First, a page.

Special Report on Labor

July 22, 2005

Comrades and friends,

I greatly appreciated Sams keynote and the discussion and reports today. I was glad that he brought in the Fourth of July and its significance for us and the working class movement. I want to add another historical note. One hundred years ago this week, July 1905, Big Bill Haywood opened the founding convention of the International Workers of the World, the IWW, right here in Chicago.

The story goes that when Haywood stood up to open the convention he was overcome when he saw the sea of worker delegates. He stood looking out over the crowd for a few minutes trying to decide how to begin. Finally he grabbed a piece of wood and pounded it on the podium and, voice brimming with emotion, he declared,

‘Fellow workers… this is the Continental Congress of the working class. We are here to confederate the workers of this country into a working class movement that shall have for its purpose the emancipation of the working class from the slave bondage of capitalism.. The aims and objects of this organization should be to put the working class in possession of the economic power, the means of life, in control of the machinery of production and distribution, without regard to capitalist masters.’

Well looking out over this convention, feeling the energy and the passion, seeing all your beautiful and diverse faces I think I know how Big Bill Haywood felt. He felt great. Fifteen years later Haywood joined the Communist Party and became one of our great leaders.

Haywood spent those fifteen years in the trenches of the class struggle. Free speech fights, picketlines, marches and demonstrations. He served time for his efforts to stop WW I. But he also learned from those struggles. He came to realize the limitations of syndicalism and militancy alone. He came to realize that the class struggle was much more than an economic struggle, but a many sided political and social struggle as well.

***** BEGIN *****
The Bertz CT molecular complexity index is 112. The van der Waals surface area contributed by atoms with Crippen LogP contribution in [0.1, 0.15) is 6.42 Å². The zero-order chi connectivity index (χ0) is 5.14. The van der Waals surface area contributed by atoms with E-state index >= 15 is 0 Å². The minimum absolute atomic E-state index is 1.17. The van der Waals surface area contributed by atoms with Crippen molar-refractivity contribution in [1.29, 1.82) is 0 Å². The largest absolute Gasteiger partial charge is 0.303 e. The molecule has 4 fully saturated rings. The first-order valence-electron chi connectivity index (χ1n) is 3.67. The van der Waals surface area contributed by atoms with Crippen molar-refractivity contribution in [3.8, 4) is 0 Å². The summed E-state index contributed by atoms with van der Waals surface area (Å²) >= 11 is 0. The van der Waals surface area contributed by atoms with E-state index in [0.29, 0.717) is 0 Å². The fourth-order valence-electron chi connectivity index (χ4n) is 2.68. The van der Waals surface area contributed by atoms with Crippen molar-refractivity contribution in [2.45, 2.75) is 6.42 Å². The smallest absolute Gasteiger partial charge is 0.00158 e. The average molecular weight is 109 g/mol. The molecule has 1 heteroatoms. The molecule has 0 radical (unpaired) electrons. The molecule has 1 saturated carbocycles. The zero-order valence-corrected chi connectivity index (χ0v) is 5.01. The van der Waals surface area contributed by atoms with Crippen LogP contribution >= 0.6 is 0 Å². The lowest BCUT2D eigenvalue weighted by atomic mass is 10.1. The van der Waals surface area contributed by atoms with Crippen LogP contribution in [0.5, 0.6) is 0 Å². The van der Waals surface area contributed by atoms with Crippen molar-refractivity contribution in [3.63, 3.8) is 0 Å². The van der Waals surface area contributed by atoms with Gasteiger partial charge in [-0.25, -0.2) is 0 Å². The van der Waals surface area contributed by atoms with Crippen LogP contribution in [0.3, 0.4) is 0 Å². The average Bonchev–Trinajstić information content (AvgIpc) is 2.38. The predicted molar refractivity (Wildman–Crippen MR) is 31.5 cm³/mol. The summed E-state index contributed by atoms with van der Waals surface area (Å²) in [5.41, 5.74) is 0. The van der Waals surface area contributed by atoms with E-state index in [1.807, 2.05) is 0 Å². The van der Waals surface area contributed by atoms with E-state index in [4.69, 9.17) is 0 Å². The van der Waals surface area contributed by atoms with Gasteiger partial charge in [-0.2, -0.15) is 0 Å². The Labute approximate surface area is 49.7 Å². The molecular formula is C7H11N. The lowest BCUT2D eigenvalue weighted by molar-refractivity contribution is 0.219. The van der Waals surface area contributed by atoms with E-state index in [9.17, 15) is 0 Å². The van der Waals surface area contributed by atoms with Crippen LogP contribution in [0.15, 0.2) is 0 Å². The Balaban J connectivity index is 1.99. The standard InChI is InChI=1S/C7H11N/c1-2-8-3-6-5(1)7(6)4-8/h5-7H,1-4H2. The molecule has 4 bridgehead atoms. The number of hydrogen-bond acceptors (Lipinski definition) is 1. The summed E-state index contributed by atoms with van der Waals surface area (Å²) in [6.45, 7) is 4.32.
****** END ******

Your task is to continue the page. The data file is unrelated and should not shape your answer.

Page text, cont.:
Haywood came to see the need for the Communist Party. He also came to see the need to change his thinking and renovate his ideology not just because of the limitations of his old thinking, but because the world had changed greatly in those fifteen years. The Soviet Union had been born and the working class of the world now had an outpost of power. Weak and struggling, no doubt, but still a counter point to world capitalism and imperialism.

One of the greatest labor leaders in the history of our country, Haywood was always willing to embrace new tactics and new strategies in the face of change and new conditions. Yet he never gave up his core principles. And he kept his eye on the prize of working class emancipation, full equality, peace, justice and socialism.

And thats what I like most about the keynote, the draft program and the political resolution. Grounded in the basic principals of our Marxist-Leninist working-class science, with eyes focused on the prize, they struggle creatively and boldly to deal with the new conditions of the class struggle. Sure there is plenty of room for strengthening, beefing up, and polishing, but thats what this convention is all about. The essence of these documents and the report is to chart a correct course in the face of some profound changes in the world and some very new conditions for our working class and people.

I want to deal with change and new conditions and their impact on labor and to underline what I believe to be the correctness of our general direction as it relates to labor.

To put it mildly, its a whole new ball game for labor in the US and in the world. Capitalist globalization, the incredible new growth of transnational capital, with its attending growth of the extreme right, and the wondrous development of new technologies creates a very new terrain of struggle for labor the world over.

Much is made of the decline in union membership as a percentage of the workforce. What really bothers me is that too many in labor, on the left, and even some in our party turn this into a subjective inner issue. Whats wrong with this or that labor leader? Why dont the unions just you fill in the blanks, or if only the unions would.again fill in the blanks with your favorite scheme that would solve the problem if only labor would. But comrades it takes two to do the class struggle tango.

I used to say that the attacks on labor are the worst since the McCarthy period, or the wage cutting attacks of the 1920s. And then I realized this 25 year assault on organized labor that Reagan began with PATCO, is like no other in our history. The economic power of the transnational corporations, the political control of the extreme right, and the hyper-monopolization of the media, of information, and of culture you know what. Its one hell of a testimony to the power and the glory of the multi racial, multi national, male/female, GLBTQ/straight, young/old working class, and of our values of solidarity and equality and unity, that we even still have an organized labor movement in this country to complain about.